15 MAY 1880, Page 1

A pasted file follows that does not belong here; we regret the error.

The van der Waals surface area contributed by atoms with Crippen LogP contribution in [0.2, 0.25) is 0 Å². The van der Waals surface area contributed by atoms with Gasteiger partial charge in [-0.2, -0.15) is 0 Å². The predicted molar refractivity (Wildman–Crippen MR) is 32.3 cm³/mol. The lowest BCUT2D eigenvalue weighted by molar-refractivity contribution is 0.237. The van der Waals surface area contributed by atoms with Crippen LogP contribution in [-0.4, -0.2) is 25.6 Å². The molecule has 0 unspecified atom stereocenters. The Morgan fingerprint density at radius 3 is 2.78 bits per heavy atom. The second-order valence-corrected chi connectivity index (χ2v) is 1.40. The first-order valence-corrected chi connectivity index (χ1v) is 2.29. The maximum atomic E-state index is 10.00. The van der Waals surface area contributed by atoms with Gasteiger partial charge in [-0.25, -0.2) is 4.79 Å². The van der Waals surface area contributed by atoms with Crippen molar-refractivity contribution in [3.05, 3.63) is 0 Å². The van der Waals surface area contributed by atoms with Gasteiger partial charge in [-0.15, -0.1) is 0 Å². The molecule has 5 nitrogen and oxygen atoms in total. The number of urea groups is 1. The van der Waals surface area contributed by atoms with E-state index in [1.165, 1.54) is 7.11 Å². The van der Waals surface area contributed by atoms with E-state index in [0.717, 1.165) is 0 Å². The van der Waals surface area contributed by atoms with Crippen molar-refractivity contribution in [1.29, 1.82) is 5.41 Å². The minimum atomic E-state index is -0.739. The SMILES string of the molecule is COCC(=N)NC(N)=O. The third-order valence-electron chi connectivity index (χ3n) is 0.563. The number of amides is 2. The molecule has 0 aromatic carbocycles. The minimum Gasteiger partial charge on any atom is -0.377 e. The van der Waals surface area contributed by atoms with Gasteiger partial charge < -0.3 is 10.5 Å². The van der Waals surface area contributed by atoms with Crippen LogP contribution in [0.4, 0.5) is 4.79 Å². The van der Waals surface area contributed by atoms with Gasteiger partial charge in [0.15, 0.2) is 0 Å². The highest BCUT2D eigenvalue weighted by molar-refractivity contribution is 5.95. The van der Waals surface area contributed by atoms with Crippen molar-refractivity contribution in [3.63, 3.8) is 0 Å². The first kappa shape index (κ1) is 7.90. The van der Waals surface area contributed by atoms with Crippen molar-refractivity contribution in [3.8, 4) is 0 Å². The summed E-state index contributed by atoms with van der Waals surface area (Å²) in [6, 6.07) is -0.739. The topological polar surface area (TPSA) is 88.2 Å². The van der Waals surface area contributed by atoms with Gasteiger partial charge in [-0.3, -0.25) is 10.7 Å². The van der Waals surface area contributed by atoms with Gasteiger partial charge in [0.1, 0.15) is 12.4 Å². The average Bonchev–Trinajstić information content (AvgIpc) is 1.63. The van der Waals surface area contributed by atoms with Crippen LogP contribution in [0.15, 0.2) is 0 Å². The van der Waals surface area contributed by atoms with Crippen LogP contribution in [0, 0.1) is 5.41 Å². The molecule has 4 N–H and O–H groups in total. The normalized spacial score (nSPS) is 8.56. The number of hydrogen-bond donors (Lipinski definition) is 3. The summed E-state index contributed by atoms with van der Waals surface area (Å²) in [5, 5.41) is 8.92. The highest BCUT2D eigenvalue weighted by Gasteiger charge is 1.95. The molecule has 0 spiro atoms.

THE event of the week has been the publication of a letter from Mr. Gladstone to Count Karolyi, explaining the former's position towards the Austrian Empire. Mr. Gladstone, on May 4th, informs the Austrian Ambassador that he thanks him for his letter and report of their conversations, and that for himself, he had resolved, as a Minister," not to repeat, or even to defend in argument, polemical language in regard to more than one -foreign Power " which he had used" when in a position of greater -freedom and less responsibility." He regrets that he "should even have seemed to impute to his Imperial Majesty language which he did not use," the Emperor having only "regretted Mr. Gladstone's hostile disposition towards Austria." Mr. Gladstone, however, has no such disposition towards any country what- ever, and has a cordial respect for the efforts of the Emperor to consolidate his empire. With respect to the general point, Mr. Gladstone says that "grave apprehensions had been excited in his mind lest Austria should play a part in the Balkan penin- sula hostile to the freedom of the emancipated populations, and to the reasonable and warranted hopes of the sub- jects of the Sultan." Count Karolyi, however, had assured him that the Austrian Government had "no desire whatever to extend or add to the rights it had acquired under the Treaty of Berlin, and that any such extension would be actually pre- judicial to Austria-Hungary ;" and he therefore, in presence of that assurance, withdrew the terms of censure he had employed, 4‘ which he could now wholly banish from his mind."